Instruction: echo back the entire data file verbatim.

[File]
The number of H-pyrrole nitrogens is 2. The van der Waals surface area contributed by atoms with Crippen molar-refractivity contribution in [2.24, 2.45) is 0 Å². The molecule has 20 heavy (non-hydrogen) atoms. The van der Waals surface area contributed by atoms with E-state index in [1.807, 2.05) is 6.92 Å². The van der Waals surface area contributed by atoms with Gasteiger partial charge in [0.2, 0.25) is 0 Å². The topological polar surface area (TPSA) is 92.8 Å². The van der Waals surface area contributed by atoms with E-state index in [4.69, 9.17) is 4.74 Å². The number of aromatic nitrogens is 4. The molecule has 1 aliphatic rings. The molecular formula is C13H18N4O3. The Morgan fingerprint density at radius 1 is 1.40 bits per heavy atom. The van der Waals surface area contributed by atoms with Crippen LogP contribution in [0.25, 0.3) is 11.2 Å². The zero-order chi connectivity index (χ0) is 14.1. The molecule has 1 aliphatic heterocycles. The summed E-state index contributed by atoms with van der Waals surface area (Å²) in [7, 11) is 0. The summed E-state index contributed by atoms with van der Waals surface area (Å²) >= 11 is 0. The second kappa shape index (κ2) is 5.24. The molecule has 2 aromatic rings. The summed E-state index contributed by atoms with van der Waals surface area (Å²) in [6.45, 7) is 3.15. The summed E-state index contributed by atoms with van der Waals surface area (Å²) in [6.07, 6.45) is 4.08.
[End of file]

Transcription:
The number of H-pyrrole nitrogens is 2. The van der Waals surface area contributed by atoms with Crippen molar-refractivity contribution in [2.24, 2.45) is 0 Å². The molecule has 20 heavy (non-hydrogen) atoms. The van der Waals surface area contributed by atoms with E-state index in [1.807, 2.05) is 6.92 Å². The van der Waals surface area contributed by atoms with Gasteiger partial charge in [0.2, 0.25) is 0 Å². The topological polar surface area (TPSA) is 92.8 Å². The van der Waals surface area contributed by atoms with E-state index in [4.69, 9.17) is 4.74 Å². The number of aromatic nitrogens is 4. The molecule has 1 aliphatic rings. The molecular formula is C13H18N4O3. The Morgan fingerprint density at radius 1 is 1.40 bits per heavy atom. The van der Waals surface area contributed by atoms with Crippen LogP contribution in [0.25, 0.3) is 11.2 Å². The zero-order chi connectivity index (χ0) is 14.1. The molecule has 1 aliphatic heterocycles. The summed E-state index contributed by atoms with van der Waals surface area (Å²) in [7, 11) is 0. The summed E-state index contributed by atoms with van der Waals surface area (Å²) >= 11 is 0. The second kappa shape index (κ2) is 5.24. The molecule has 2 aromatic rings. The summed E-state index contributed by atoms with van der Waals surface area (Å²) in [6.45, 7) is 3.15. The summed E-state index contributed by atoms with van der Waals surface area (Å²) in [6.07, 6.45) is 4.08.